Harvard Health Ad Watch: Can an arthritis drug help you become a morning person? – Harvard Health Blog

It might be obvious, but drug ads are not meant to educate you on the best way to treat any illness you may have. Their main goal is to sell a product, as explained in a previous blog post on direct-to-consumer drug advertising. And the newer drugs tend to be the most expensive, although some are not much better than the older drugs.

So, the ads you see for drugs usually don’t promote the newest and the biggest, but rather the newest and the most expensive. And these advertisements vary widely in the amount of specific and useful information included and the information left out. A recent announcement for Xeljanz (tofacitinib) is a good example.

The announcement: a focus on the morning

A woman is awakened by her son, who is carrying a toy dinosaur. She gives him breakfast, he straps his dinosaur backpack and they happily go out together. We see them arriving by school bus with their classmates to a museum’s dinosaur exhibit.

The first word you hear in this ad is the tagline: “Mornings are made for better than rheumatoid arthritis.” I think we can all agree that this is true. But why is this a selling point?

Well, a prominent feature of rheumatoid arthritis (RA) is morning stiffness. People with rheumatoid arthritis are usually much worse in the morning, struggling with an hour or more of stiffness before their joints relax. And in that commercial, you just saw the main character, a mom who presumably has RA, jump out of bed, full of energy, ready for the day.

The standard sequence for a pharmaceutical ad

This particular announcement follows a familiar sequence of

  • describing the approved use of the drug (“for adults with moderate to severe rheumatoid arthritis when methotrexate has not helped enough”)
  • noting the benefits of the treatment (“… may help relieve joint pain, swelling, stiffness and help stop other joint damage”)
  • quickly listing possible side effects similar to those of most of the newer and more effective treatments for rheumatoid arthritis, including “serious and sometimes fatal infections” (due to reduced ability to repel them) and allergic reactions. The risks of blood clots and tears in the stomach and intestines are more specific to Xeljanz.

Weird phrases are heard often in direct-to-consumer marketing and seem intended to deflect blame for the drug: According to the ad, cancers, including lymphoma, “have happened.” It might make you wonder if these cancers “happened” just while people were taking the drug, or were they really due to the drug? The ad leaves that question unanswered.

Unspoken messages

Even as the journey to the dinosaur museum begins, words appear on the screen to sing the praises of this drug:

  • “Not an injection or an infusion.” This is important because many of the other newer and more effective rheumatoid arthritis medications cannot be taken in pill form. For many people, the fact that Xeljanz is a pill is a major plus.
  • It “… can be taken with or without methotrexate.” Some rheumatoid arthritis medications are only recommended when taken with methotrexate, a common initial treatment. This is not true for Xeljanz.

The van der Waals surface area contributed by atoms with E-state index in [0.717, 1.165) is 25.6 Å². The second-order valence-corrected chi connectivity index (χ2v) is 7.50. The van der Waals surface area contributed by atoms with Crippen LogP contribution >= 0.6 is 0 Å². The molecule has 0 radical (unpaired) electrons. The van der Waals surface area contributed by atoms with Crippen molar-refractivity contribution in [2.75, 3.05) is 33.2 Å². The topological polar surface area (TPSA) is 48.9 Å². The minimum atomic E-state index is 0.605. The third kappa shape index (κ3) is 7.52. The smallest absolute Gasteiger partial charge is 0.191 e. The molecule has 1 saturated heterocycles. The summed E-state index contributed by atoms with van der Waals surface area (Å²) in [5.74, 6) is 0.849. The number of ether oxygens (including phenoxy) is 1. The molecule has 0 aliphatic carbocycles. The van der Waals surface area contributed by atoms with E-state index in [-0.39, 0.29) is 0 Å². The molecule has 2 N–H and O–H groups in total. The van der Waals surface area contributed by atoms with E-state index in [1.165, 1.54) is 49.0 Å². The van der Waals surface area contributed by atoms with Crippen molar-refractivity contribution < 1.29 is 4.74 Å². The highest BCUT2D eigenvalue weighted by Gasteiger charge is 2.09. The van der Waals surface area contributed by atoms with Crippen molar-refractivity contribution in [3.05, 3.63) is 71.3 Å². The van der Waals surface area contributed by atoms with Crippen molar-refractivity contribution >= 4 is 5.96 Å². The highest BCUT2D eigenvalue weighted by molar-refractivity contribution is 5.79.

• “The recommended dose of Xeljanz for rheumatoid arthritis is 5 mg twice a day or 11 mg once a day.” It is important to state this dose in the advertisement, as higher doses of Xeljanz are sometimes prescribed (for example, for patients with ulcerative colitis), and higher doses may lead to a higher risk of side effects. .

The great finish

Students pose in front of dinosaur skeletons while mom takes pictures. The voiceover returns to the morning theme: “Don’t let another morning go by without asking your doctor about the pill prescribed for RA over seven years ago.” This last part is there to remind us that while Xeljanz is a relatively new drug, it is not all new. The longer the history, the less likely it is that new side effects will be discovered.

The bottom line

This ad is absolutely right about rheumatoid arthritis:

  • Symptoms are usually worse in the morning.
  • The mom – either an accompanying parent or a teacher – is active and has normal-looking joints, which rightly suggests that good disease control is possible.
  • It is important to take a medicine that not only reduces the symptoms, but also protects the joints from damage.
  • Although methotrexate is often the first choice for treating rheumatoid arthritis, it does not work well for everyone.

But, like in most advertisements, some facts are not mentioned. For example, Xeljanz is expensive (in the range of $ 4,900 / month, although insurance coverage and discounts vary). In addition, there are over a dozen other very effective treatments, some of which may be even more effective and less expensive for you.

So the next time an advertisement for a drug interrupts what you are watching or reading, keep in mind that while the advertisement may be accurate, it may not be complete. As they say in the ads, if you think this product might be right for you, ask your doctor. But a word to the wise: the answer may be “it is not”. If your doctor thinks a medicine is right for you, chances are he or she has already prescribed it.

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Jothi Venkat

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